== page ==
Brain abnormalities in Sjogren syndrome with recurrent CNS manifestations: association with neuromyelitis optica.
Min JH., Kim HJ., Kim BJ., Lee KW., Sunwoo IN., Kim SM., Kim BJ., Kim SH., Park MS., Waters P., Vincent A., Sung JJ., Lee KH.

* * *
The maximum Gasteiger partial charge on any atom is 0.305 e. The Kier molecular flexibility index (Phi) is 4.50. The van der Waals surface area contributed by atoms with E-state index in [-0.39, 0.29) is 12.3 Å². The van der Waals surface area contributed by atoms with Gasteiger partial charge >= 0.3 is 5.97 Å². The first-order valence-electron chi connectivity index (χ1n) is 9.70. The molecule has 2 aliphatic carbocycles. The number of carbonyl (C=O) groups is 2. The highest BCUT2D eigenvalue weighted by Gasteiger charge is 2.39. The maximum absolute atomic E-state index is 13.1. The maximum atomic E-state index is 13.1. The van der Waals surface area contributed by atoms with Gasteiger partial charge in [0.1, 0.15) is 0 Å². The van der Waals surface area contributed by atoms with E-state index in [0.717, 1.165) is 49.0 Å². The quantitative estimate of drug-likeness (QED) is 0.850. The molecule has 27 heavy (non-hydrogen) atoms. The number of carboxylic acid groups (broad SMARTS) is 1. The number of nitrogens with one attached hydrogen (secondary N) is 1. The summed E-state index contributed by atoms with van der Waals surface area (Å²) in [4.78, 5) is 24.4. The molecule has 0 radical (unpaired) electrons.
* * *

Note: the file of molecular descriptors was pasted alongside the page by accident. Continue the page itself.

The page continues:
BACKGROUND AND OBJECTIVES: Optic neuritis or longitudinally extensive myelitis in Sjogren syndrome (SS) suggests a neuromyelitis optica spectrum disorder (NMOSD). However, brain abnormalities of SS remain to be elucidated for the association with neuromyelitis optica (NMO). METHODS: Twelve primary SS patients (all women, 42 +/- 13.2 years) who had recurrent central nervous system (CNS) manifestations with brain involvement were retrospectively identified. Brain MRI, and neurologic and serologic findings were analyzed with the measurement of anti-aquaporin-4 antibody (AQP4-Ab). RESULTS: All patients showed brain lesions characteristic of NMO as follows: 1) the involved sites adjacent to the third and fourth ventricles and in the posterior limb of the internal capsule, 2) unique configurations, such as the longitudinal course from the internal capsule to the midbrain, large cerebral or cerebellar lesions over 3 cm, and cavity-like formations. AQP4-Ab was positive in six of eight patients tested, and all the seropositive patients showed lesions with increased diffusion, suggestive of vasogenic edema. Four patients met the revised criteria of NMO, and nine had features of NMOSDs. Of the remaining three patients showing only brain involvement, one had AQP4-Ab. CONCLUSIONS: This study demonstrates that SS patients with recurrent CNS involvement have brain abnormalities characteristic of NMO and AQP4-Ab in Korea. The presence of AQP4-Ab in one SS patient with only brain involvement may suggest that the coexistence of NMO should be explored in SS patients with recurrent CNS manifestations, even without optic neuritis or myelitis.